Morgan Michaels


Randolph - Poem by Morgan Michaels

That night as Old Man McCoy fled through the woods, the trees in his path refused to budge. Their branches batted him like hands and smacked him in the face and chest and groin. Behind him the screams of his wife slowed his pace, as did the agonized pleas of his sons. Tears streamed down his face. But the gunshots urged him on faster, toward help, justice, he wasn't sure what. Over his shoulder he saw whorls of whitish smoke against the dark, and a corner of the sky lit up orange from the torched cabin. He'd known something awful was going to happen when he woke up, this morning. Lying in bed last night he'd heard two wildcats fighting. All day long it was too quiet. Then, catastrophe-fire and hot lead. After mid-night the trees turned to men and crowded in. As he ran the twigs snapped underfoot and he ran until the lights of the town came in view and he remembered it was New Year's. There would still be a few revellers at the tavern. He would round them up and return to what was left of the cabin. Nothing could persuade him not to. His poor wife! He was so ashamed. But, alive. Alive to make them pay. Alive to get revenge! So he ran on toward the light.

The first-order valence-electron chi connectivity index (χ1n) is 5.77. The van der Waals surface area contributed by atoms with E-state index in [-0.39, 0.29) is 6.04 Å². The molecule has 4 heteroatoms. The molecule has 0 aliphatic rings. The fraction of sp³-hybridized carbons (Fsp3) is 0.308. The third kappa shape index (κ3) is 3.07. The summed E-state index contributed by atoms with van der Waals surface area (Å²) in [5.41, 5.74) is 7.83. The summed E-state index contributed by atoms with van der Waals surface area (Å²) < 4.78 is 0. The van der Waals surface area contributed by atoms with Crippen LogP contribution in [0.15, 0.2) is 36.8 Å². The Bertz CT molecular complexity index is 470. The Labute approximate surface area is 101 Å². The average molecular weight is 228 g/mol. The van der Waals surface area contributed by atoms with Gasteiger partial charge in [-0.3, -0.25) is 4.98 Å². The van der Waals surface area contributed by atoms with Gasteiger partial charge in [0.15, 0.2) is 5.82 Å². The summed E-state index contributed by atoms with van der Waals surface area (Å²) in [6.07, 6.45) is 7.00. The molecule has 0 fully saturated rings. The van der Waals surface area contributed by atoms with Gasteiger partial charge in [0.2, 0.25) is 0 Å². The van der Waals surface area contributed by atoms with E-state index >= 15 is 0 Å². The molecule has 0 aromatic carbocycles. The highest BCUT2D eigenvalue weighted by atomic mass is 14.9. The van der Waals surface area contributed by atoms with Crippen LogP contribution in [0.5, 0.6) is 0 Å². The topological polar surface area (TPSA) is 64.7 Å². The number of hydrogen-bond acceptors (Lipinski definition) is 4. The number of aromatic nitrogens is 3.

Comments about Randolph by Morgan Michaels

  • Captain Cur (6/2/2012 10:39:00 AM)


    I do enjoy pieces that dropp the reader in the middle of calamity,
    and the reader has to discern the beginning and perhaps the end.
    Very well written, partner or I should say matey.
    And I imagine that poetic feud is still going on.
    (Report) Reply

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Poem Submitted: Friday, June 1, 2012

Poem Edited: Sunday, June 17, 2012


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